When President Obama agreed in mid-2014 to exchange five top Taliban leaders in U.S. custody for an American soldier held by a terror group in Afghanistan, prominent critics of the deal charged that the commander-in-chief had committed “high crimes and misdemeanors” and should be impeached.
At the heart of those early calls for impeachment were claims that Obama had broken federal law against supporting terrorists. A June 2014 post on WND quoted Fox News’ Senior Judicial Analyst Judge Andrew Napolitano:
“’We have a federal statute which makes it a felony to provide material assistance to any terrorist organization. It could be money, maps, professional services, any asset whatsoever, include human assets,’ [Napolitano] said.”
Colonel Allen West, a former member of Congress, called on Capitol Hill lawmakers “to draft articles of impeachment as no one is above the law in America.”
Joining in the stinging criticism of Obama’s questionable “Taliban Five” trade deal was the former assistant U.S. attorney who successfully prosecuted Islamic radicals behind the first bombing of the World Trade Center.
Andrew McCarthy argued that “transferring the five terrorists to Qatar in exchange for the release of Bergdahl ‘violates the law against material support to terrorism.’”
Whether Obama is intentionally trying to overthrow his own government is open for debate. But that he is, ‘adhering to [America’s] Enemies, giving them Aid and Comfort,’ is without question.
Those calls for Obama’s impeachment came after controversial details of the deal were made public last summer, but long before the Army’s investigation of the Bergdahl case was complete…and longer still before today’s announcement that the military is charging Bowe Bergdahl with desertion.
When President Obama formally and proudly announced Bergdahl’s release after five years in captivity, there was a high-profile Rose Garden celebration of sorts featuring Bergdahl’s parents. Fox News reminds us:
“Bob Bergdahl, who had studied Islam during his son’s captivity appeared with a full beard and read a Muslim prayer, while Bergdahl’s mother Jani embraced the president.”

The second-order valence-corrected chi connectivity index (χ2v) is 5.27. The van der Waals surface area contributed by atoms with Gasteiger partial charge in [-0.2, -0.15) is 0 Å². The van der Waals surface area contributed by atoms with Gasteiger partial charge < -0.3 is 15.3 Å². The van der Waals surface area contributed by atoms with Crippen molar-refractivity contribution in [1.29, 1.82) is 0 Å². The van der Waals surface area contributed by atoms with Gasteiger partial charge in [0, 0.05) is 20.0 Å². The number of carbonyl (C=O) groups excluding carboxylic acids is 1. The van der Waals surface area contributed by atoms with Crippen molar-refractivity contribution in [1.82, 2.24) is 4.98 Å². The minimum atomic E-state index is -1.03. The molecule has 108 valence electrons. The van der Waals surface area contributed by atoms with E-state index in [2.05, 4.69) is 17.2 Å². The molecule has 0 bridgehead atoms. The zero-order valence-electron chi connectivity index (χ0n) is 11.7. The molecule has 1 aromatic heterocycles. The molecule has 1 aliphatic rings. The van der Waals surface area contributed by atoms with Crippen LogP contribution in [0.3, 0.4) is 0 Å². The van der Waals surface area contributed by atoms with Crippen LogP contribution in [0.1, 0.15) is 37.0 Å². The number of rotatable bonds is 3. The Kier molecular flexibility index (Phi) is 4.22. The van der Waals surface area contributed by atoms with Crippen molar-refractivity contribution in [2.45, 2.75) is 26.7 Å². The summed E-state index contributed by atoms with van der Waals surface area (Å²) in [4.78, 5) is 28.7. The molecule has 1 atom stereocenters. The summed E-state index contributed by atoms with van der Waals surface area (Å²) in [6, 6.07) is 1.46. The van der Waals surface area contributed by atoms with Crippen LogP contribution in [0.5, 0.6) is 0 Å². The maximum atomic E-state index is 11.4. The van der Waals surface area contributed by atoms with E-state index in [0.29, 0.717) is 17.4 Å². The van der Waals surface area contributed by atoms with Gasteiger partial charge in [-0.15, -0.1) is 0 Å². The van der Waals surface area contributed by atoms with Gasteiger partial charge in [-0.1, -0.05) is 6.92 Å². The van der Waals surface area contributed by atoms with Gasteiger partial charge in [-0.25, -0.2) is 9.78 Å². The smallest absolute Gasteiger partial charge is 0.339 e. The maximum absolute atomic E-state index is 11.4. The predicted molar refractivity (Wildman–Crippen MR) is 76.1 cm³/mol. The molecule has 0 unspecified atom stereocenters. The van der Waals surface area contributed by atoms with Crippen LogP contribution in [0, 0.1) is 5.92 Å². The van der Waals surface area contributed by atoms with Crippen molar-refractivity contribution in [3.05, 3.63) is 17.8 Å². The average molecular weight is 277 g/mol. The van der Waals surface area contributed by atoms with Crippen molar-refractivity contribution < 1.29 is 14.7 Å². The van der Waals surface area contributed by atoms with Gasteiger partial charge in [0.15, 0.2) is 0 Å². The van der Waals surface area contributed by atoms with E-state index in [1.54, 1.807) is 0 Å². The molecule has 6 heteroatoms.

Then the administration set about trumpeting its triumphant accomplishment in the media.
Obama’s National Security Advisor Susan Rice — known for her adamant assertion that the Benghazi attack was caused by an Internet video — went so far as to praise Bergdahl on national television, hailing the newly freed soldier as having “served the United States with honor and distinction.”
Rice’s declaration that the release of this “honorable” soldier marked a “joyous day” seems all the more removed from reality now that the Army has determined to prosecute Bergdahl for willfully leaving his post in Afghanistan.
Appearing on “The O’Reilly Factor” close to two months ago, retired Army officer, Lt. Col. Tony Shaffer, claimed the Pentagon had determined to charge Bergdahl; but the White House was desperately trying to keep that fact from going public because it would embarrass Obama.
Some of Bergdahl’s platoon-mates in recent months have been outspoken in their claims that Bowe Bergdahl voluntarily walked away from his unit and put his fellow soldiers lives at risk when they conducted dangerous missions to try to locate him.
At a Wednesday afternoon briefing about the Bergdahl case, an Army spokesman said there are two charges being lodged: “desertion with intent to shirk important or hazardous duty” and “misbevaior before the enemy” that endangered his fellow soldiers.
The next step in the case is for the Army to hold a preliminary hearing at Fort Sam Houston, Texas. If taken to a court martial and found guilty, Bowe Bergdahl could face life in prison.
The consequences for Barack Obama, beyond potential embarrassment and renewed political grief, are yet to be determined.
This post originally appeared on Western Journalism – Informing And Equipping Americans Who Love Freedom